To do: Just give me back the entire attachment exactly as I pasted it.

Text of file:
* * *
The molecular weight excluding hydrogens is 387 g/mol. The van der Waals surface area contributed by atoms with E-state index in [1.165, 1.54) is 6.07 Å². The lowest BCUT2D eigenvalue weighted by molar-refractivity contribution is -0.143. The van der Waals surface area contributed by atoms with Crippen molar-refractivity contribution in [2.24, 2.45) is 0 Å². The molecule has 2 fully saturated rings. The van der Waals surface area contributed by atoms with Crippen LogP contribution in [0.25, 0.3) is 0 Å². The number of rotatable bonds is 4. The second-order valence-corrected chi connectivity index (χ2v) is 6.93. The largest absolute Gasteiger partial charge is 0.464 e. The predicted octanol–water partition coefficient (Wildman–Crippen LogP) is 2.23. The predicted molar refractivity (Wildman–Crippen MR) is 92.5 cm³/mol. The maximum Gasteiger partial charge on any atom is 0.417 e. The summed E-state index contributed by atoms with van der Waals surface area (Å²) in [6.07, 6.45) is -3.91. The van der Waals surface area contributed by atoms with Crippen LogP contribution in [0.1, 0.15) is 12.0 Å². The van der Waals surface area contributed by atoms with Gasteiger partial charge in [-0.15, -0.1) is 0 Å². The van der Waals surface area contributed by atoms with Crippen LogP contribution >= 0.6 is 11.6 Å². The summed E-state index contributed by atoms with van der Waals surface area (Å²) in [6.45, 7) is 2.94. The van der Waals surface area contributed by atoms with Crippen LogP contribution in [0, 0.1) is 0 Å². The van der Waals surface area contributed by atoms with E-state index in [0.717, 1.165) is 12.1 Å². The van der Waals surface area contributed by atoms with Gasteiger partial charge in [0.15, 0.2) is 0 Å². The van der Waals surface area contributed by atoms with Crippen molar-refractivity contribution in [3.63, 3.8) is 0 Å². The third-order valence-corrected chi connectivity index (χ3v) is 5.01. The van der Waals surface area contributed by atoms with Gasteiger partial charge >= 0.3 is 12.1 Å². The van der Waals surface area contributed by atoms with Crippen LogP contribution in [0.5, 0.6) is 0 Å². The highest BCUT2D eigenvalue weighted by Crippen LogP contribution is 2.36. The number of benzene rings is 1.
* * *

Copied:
The molecular weight excluding hydrogens is 387 g/mol. The van der Waals surface area contributed by atoms with E-state index in [1.165, 1.54) is 6.07 Å². The lowest BCUT2D eigenvalue weighted by molar-refractivity contribution is -0.143. The van der Waals surface area contributed by atoms with Crippen molar-refractivity contribution in [2.24, 2.45) is 0 Å². The molecule has 2 fully saturated rings. The van der Waals surface area contributed by atoms with Crippen LogP contribution in [0.25, 0.3) is 0 Å². The number of rotatable bonds is 4. The second-order valence-corrected chi connectivity index (χ2v) is 6.93. The largest absolute Gasteiger partial charge is 0.464 e. The predicted octanol–water partition coefficient (Wildman–Crippen LogP) is 2.23. The predicted molar refractivity (Wildman–Crippen MR) is 92.5 cm³/mol. The maximum Gasteiger partial charge on any atom is 0.417 e. The summed E-state index contributed by atoms with van der Waals surface area (Å²) in [6.07, 6.45) is -3.91. The van der Waals surface area contributed by atoms with Crippen LogP contribution in [0.1, 0.15) is 12.0 Å². The van der Waals surface area contributed by atoms with Gasteiger partial charge in [-0.15, -0.1) is 0 Å². The van der Waals surface area contributed by atoms with Crippen LogP contribution >= 0.6 is 11.6 Å². The summed E-state index contributed by atoms with van der Waals surface area (Å²) in [6.45, 7) is 2.94. The van der Waals surface area contributed by atoms with Crippen LogP contribution in [0, 0.1) is 0 Å². The van der Waals surface area contributed by atoms with E-state index in [0.717, 1.165) is 12.1 Å². The van der Waals surface area contributed by atoms with Gasteiger partial charge in [0.15, 0.2) is 0 Å². The van der Waals surface area contributed by atoms with Crippen molar-refractivity contribution in [3.63, 3.8) is 0 Å². The third-order valence-corrected chi connectivity index (χ3v) is 5.01. The van der Waals surface area contributed by atoms with Gasteiger partial charge >= 0.3 is 12.1 Å². The van der Waals surface area contributed by atoms with Crippen LogP contribution in [0.5, 0.6) is 0 Å². The highest BCUT2D eigenvalue weighted by Crippen LogP contribution is 2.36. The number of benzene rings is 1.